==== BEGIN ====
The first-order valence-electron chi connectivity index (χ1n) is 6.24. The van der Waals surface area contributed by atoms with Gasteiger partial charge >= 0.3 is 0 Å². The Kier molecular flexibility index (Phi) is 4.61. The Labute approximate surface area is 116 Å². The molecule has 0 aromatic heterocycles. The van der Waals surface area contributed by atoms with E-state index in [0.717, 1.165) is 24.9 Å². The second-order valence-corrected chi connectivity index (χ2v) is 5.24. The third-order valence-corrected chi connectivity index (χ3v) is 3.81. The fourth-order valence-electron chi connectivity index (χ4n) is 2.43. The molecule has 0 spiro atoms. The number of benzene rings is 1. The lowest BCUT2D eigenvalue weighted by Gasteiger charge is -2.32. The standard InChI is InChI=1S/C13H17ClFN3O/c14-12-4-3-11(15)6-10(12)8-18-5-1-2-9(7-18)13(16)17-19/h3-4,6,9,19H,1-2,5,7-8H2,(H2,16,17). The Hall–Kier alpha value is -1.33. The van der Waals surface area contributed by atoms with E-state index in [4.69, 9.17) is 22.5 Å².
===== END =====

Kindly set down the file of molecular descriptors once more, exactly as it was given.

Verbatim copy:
The first-order valence-electron chi connectivity index (χ1n) is 6.24. The van der Waals surface area contributed by atoms with Gasteiger partial charge >= 0.3 is 0 Å². The Kier molecular flexibility index (Phi) is 4.61. The Labute approximate surface area is 116 Å². The molecule has 0 aromatic heterocycles. The van der Waals surface area contributed by atoms with E-state index in [0.717, 1.165) is 24.9 Å². The second-order valence-corrected chi connectivity index (χ2v) is 5.24. The third-order valence-corrected chi connectivity index (χ3v) is 3.81. The fourth-order valence-electron chi connectivity index (χ4n) is 2.43. The molecule has 0 spiro atoms. The number of benzene rings is 1. The lowest BCUT2D eigenvalue weighted by Gasteiger charge is -2.32. The standard InChI is InChI=1S/C13H17ClFN3O/c14-12-4-3-11(15)6-10(12)8-18-5-1-2-9(7-18)13(16)17-19/h3-4,6,9,19H,1-2,5,7-8H2,(H2,16,17). The Hall–Kier alpha value is -1.33. The van der Waals surface area contributed by atoms with E-state index in [4.69, 9.17) is 22.5 Å².